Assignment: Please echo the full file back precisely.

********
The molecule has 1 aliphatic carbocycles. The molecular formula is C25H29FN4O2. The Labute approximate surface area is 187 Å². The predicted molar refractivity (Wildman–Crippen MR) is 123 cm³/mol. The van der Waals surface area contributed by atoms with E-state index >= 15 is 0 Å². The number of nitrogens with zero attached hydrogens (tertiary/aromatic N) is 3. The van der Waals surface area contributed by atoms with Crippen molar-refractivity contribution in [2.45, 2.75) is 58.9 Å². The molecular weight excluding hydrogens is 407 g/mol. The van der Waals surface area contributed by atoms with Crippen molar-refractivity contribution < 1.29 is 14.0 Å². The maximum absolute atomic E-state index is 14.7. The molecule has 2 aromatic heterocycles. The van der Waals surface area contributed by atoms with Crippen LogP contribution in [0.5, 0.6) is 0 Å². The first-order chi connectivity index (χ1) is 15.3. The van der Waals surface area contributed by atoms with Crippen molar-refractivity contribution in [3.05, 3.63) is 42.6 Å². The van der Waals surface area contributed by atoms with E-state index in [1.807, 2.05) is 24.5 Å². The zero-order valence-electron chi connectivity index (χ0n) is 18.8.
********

The molecule has 1 aliphatic carbocycles. The molecular formula is C25H29FN4O2. The Labute approximate surface area is 187 Å². The predicted molar refractivity (Wildman–Crippen MR) is 123 cm³/mol. The van der Waals surface area contributed by atoms with E-state index >= 15 is 0 Å². The number of nitrogens with zero attached hydrogens (tertiary/aromatic N) is 3. The van der Waals surface area contributed by atoms with Crippen molar-refractivity contribution in [2.45, 2.75) is 58.9 Å². The molecular weight excluding hydrogens is 407 g/mol. The van der Waals surface area contributed by atoms with Crippen molar-refractivity contribution < 1.29 is 14.0 Å². The maximum absolute atomic E-state index is 14.7. The molecule has 2 aromatic heterocycles. The van der Waals surface area contributed by atoms with Crippen LogP contribution in [0.5, 0.6) is 0 Å². The first-order chi connectivity index (χ1) is 15.3. The van der Waals surface area contributed by atoms with Crippen molar-refractivity contribution in [3.05, 3.63) is 42.6 Å². The van der Waals surface area contributed by atoms with E-state index in [1.807, 2.05) is 24.5 Å². The zero-order valence-electron chi connectivity index (χ0n) is 18.8.